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High concept; low gameplay

Written by Tanner Banks, September 14, 2016, at 3:42 p.m.

No Man’s Sky came out and man was it… a total disappointment. Despite delivering on the over 18 quintillion planets to explore, most were the exact same. While it was a vast space to explore, there was nothing worth exploring. Sure, the life forms had their own unique looks, but they all acted the same. In essence, No Man’s Sky delivered on the concept, but not in gameplay.

It under delivered so much so, that they’ve been offering refunds for the game. Yikes. But that is the danger you take on when making a game. But No Man’s Sky highlights a problem that is becoming more and more troublesome for gamers when looking at games: Concept vs. Gameplay. Is it worth sacrificing gameplay to focusing on an interesting concept?

What is High Concept?

High Concept video games appear to be the new “it” for big time publishers. If you take a gander at the dictionary, you’ll see:

High concept – A simple and often striking idea or premise, as of a story or film, that lends itself to easy promotion and marketing.

High concept is easy to understand, quick paced, and marketable. I’ll toss out a few examples. Speed: Bus filled with explosives can’t go over 55, Bruce Willis and has to save the passengers. Matrix: Keanu Reeves finds out he’s living in a simulation and he joins cyber ninja warrior people to unplug everyone. Space Jam: Michael Jordan joins the Looney Toons to face off against Aliens in a game of Basketball. Snakes on a Plane: They’re on a plane… and there are snakes on it…

All four of these films are classics for their time and left a lasting mark on cinema. So why is High Concept dangerous in gaming? Because it has something movies don’t, interaction. While a great movie can make you feel engaged and like you’re a part of the story, video games require you to interact. A film can rely on a great concept to gain some level of success. For video games it doesn’t matter if the concept is breathtaking, shitty gameplay makes a shitty game.

High Concept Games that Didn’t Work

There are a few examples that have come across in recent years that were notable for being great concepts mired by mundane, imprecise, or otherwise lacking gameplay. The aforementioned No Man’s Sky, Watch Dogs, The Order: 1886, and Homefront are some notable examples. (Or not notable depending on how you see it.)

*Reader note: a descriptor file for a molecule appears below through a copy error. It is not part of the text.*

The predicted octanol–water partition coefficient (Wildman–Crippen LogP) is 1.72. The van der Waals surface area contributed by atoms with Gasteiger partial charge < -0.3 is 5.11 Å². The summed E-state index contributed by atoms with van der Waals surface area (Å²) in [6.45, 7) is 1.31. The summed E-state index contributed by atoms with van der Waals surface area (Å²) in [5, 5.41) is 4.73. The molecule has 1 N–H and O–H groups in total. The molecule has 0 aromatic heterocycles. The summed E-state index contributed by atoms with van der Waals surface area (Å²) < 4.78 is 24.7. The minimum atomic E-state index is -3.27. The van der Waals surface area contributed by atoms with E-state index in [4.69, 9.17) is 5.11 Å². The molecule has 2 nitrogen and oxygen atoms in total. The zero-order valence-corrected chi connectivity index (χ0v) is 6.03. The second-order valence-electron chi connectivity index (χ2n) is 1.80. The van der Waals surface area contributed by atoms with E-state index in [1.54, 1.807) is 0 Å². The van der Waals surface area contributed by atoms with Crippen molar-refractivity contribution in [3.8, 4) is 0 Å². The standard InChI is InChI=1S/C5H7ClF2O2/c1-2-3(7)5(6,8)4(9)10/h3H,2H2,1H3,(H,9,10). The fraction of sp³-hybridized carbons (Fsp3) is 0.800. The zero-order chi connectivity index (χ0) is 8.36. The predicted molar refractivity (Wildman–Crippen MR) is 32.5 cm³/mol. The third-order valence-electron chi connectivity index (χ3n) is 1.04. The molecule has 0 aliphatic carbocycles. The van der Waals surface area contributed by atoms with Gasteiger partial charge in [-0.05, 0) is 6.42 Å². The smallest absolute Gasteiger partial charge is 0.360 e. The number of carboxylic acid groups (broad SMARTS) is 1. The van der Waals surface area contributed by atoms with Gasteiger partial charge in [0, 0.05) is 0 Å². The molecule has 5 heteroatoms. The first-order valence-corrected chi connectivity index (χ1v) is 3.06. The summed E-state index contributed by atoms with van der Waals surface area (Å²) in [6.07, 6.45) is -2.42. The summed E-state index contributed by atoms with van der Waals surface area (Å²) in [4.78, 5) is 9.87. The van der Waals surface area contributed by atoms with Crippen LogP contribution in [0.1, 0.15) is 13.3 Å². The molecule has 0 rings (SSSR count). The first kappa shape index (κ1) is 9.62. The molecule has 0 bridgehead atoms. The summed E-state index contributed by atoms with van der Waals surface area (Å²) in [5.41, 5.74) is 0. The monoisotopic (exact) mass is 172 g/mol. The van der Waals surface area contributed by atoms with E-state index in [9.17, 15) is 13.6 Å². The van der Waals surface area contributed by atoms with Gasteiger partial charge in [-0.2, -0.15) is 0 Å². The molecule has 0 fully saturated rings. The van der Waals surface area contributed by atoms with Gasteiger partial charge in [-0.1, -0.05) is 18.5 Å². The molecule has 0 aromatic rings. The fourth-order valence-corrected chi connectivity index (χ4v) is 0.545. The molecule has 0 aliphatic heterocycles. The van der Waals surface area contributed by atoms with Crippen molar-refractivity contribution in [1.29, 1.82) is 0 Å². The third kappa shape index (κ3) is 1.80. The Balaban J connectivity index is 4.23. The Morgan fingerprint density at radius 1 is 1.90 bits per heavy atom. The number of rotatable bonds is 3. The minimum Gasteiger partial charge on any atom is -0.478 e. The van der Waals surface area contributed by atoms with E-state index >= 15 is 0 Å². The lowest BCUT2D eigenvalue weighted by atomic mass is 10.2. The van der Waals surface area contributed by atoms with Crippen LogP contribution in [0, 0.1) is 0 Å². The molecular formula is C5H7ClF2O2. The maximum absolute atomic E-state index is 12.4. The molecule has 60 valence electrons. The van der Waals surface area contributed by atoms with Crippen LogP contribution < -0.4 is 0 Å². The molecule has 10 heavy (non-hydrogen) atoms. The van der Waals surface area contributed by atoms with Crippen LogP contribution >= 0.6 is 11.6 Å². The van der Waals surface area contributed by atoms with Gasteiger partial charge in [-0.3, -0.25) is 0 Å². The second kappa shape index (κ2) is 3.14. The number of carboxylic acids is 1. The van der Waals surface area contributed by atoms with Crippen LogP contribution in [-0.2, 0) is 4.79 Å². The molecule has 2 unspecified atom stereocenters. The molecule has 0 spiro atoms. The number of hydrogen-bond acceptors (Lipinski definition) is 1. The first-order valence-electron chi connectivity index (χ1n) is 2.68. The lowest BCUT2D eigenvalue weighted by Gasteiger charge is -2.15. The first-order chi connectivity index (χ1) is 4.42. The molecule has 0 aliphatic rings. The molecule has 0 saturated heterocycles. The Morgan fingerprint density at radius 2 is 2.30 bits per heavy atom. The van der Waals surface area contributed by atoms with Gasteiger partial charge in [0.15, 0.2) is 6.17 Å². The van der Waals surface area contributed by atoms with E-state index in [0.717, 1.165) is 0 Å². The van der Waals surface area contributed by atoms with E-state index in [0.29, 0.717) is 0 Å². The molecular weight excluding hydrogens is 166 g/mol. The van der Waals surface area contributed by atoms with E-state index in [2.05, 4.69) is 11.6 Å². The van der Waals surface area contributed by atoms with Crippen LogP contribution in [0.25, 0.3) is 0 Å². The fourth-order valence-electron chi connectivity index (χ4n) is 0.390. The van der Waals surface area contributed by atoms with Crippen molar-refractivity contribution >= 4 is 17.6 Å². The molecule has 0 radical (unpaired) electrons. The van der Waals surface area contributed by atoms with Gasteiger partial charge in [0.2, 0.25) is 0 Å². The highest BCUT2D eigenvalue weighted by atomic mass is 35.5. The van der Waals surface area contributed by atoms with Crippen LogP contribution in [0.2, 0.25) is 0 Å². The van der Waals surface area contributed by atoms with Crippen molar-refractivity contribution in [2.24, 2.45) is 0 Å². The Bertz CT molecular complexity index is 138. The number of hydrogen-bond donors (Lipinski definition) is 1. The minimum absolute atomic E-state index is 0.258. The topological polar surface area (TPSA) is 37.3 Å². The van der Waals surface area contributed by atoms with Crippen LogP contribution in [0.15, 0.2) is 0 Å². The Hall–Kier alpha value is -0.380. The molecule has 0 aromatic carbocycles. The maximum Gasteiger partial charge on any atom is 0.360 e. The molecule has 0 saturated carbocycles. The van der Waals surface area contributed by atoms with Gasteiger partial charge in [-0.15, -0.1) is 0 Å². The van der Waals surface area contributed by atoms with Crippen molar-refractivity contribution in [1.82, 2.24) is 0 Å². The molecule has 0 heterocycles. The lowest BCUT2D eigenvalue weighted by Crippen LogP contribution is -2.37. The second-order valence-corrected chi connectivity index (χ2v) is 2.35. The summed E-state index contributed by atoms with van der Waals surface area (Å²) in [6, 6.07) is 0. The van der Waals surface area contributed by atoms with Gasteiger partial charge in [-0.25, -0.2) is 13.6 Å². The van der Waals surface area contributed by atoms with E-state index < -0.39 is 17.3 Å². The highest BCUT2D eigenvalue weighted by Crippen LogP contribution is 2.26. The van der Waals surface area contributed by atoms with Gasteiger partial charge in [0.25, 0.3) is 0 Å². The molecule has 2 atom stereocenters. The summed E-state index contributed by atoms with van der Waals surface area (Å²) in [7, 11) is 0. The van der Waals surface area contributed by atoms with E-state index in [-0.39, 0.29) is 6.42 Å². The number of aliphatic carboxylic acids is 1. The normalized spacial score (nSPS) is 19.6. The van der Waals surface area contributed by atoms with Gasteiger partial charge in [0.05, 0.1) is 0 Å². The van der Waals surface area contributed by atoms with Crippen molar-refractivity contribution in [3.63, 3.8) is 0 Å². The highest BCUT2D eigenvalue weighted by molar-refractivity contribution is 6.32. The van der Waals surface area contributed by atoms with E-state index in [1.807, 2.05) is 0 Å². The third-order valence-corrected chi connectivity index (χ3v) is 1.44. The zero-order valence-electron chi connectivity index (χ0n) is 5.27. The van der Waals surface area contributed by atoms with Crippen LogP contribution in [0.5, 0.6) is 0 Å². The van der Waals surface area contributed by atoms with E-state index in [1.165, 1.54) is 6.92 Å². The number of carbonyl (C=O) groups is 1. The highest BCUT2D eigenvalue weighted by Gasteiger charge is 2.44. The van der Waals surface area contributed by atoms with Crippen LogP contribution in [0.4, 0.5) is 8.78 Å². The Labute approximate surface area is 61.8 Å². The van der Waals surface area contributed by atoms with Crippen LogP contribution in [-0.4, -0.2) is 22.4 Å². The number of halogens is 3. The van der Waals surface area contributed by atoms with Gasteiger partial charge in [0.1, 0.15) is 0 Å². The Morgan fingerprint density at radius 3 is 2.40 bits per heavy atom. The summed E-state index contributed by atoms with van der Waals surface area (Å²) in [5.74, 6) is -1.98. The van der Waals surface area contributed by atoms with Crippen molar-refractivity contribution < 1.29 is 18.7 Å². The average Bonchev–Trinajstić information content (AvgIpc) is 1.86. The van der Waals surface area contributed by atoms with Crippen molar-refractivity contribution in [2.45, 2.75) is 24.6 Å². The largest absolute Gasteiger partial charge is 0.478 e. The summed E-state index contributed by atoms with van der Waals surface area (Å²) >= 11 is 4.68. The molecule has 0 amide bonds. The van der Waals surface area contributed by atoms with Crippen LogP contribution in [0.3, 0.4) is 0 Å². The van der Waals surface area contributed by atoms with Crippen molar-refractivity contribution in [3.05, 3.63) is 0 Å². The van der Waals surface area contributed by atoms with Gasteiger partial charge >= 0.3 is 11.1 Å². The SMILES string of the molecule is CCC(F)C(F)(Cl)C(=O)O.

So what happened to each of these games? Why were they hyped and what went wrong?

No Man’s Sky Concept: Travel a universe with 18 Quintillion planets and discover unique life forms and document my findings? Awesome.
No Man’s Sky Reality: Repetitive Gameplay, boring combat, shallow differences in life forms and planets. Everything felt like the exact same after a few hours.

The Order: 1886 Concept: Protect Steampunk London in 1886 as a badass Knight of the Round Table from half-breed monsters.
The Order: 1886 Reality: Almost no actual gameplay. Stiff controls, insultingly short play time for $60 price tag.

Homefront Concept: China North Korea has invaded America. Time to be a badass and save the country Red Dawn style.
Homefront Reality: Overtly linear, tired story, derivative gameplay.

Watch Dogs Reality: Mediocre gameplay, boring story, lame protagonist.

High Concept Games that Did Work

Now that’s not to say that high concept games can’t be successful. Some of the biggest franchises in history are high concept. Minecraft: boxy exploration of a procedurally generated world crafting as you go. The Mario series: plumber has to save the princess by traversing the land to get her out of the castle. The Sims: create people and live a better version of your pathetic life vicariously through them.

Why are these games successful examples of high concept? Because they actually do something with the concept. Minecraft is the gold-standard of procedural generation because there is actual variety with thousands of different ways to do the same thing. Mario is successful because its level design is fluid and tight. The Sims works because when stories evolve naturally in every life you create. (And building the perfect house is addictive similar to Minecraft.)

Final Thoughts

Having a great concept is fantastic. Good job, go grab an extra doughnut by the water cooler. But if you are satisfied by the concept alone, you fail as a game maker.

Sure the game may grab onto some serious hype and wind up a commercial success, but will it be successful as a game? No, games that fail to live up to the concept fail to live on. Sure it might hang on for a sequel to try again, but if developers don’t see the mistakes they made, they’ll just repeat them.

Look at Star Wars: The Force Unleashed, it could have been an all-time classic. Play as Darth Vader’s secret apprentice? Hell yeah! Instead we got a tired retread game with no soul to it. (Just like Phantom Menace)

Gameplay is, has been, and always will be the number one priority in game development. It’s up to us the consumer to not be swayed by a pretty package and an awesome idea.

If the devs want to sell us on a concept, it had better have the ability to back it up. Otherwise their games will be left in the dust, forgotten and stepped on by the games that succeed to reach their full potential.

One thought on “High concept; low gameplay

  1. Totally agree with your take on Start Wars Force Unleashed. Thankfully I bought it used. Simple controls and lack of action made me decide against the sequel.

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